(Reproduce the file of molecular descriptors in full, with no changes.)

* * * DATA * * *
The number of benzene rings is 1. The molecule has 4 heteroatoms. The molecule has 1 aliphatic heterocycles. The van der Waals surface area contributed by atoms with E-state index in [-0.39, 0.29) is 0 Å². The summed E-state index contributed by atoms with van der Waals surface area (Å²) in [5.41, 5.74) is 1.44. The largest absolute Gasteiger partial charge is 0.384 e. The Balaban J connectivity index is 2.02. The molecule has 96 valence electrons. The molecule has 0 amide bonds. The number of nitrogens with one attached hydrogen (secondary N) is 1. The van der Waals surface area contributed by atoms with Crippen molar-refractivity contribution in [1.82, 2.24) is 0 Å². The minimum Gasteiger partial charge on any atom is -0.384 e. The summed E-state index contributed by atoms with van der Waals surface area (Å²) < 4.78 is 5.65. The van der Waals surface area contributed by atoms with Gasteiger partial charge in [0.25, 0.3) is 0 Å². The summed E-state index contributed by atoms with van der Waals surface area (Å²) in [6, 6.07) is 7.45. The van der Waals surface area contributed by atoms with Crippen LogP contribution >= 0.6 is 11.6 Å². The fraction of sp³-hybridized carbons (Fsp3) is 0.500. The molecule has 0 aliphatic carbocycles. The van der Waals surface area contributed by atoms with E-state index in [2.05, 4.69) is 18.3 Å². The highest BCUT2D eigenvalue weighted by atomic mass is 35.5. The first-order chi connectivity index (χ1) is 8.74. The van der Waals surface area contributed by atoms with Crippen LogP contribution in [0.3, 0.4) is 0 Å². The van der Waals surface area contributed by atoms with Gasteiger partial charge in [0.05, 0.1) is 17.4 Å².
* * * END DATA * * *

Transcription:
The number of benzene rings is 1. The molecule has 4 heteroatoms. The molecule has 1 aliphatic heterocycles. The van der Waals surface area contributed by atoms with E-state index in [-0.39, 0.29) is 0 Å². The summed E-state index contributed by atoms with van der Waals surface area (Å²) in [5.41, 5.74) is 1.44. The largest absolute Gasteiger partial charge is 0.384 e. The Balaban J connectivity index is 2.02. The molecule has 96 valence electrons. The molecule has 0 amide bonds. The number of nitrogens with one attached hydrogen (secondary N) is 1. The van der Waals surface area contributed by atoms with Crippen molar-refractivity contribution in [1.82, 2.24) is 0 Å². The minimum Gasteiger partial charge on any atom is -0.384 e. The summed E-state index contributed by atoms with van der Waals surface area (Å²) < 4.78 is 5.65. The van der Waals surface area contributed by atoms with Gasteiger partial charge in [0.25, 0.3) is 0 Å². The summed E-state index contributed by atoms with van der Waals surface area (Å²) in [6, 6.07) is 7.45. The van der Waals surface area contributed by atoms with Crippen LogP contribution >= 0.6 is 11.6 Å². The fraction of sp³-hybridized carbons (Fsp3) is 0.500. The molecule has 0 aliphatic carbocycles. The van der Waals surface area contributed by atoms with E-state index in [2.05, 4.69) is 18.3 Å². The highest BCUT2D eigenvalue weighted by atomic mass is 35.5. The first-order chi connectivity index (χ1) is 8.74. The van der Waals surface area contributed by atoms with Crippen LogP contribution in [0.3, 0.4) is 0 Å². The van der Waals surface area contributed by atoms with Gasteiger partial charge in [0.05, 0.1) is 17.4 Å².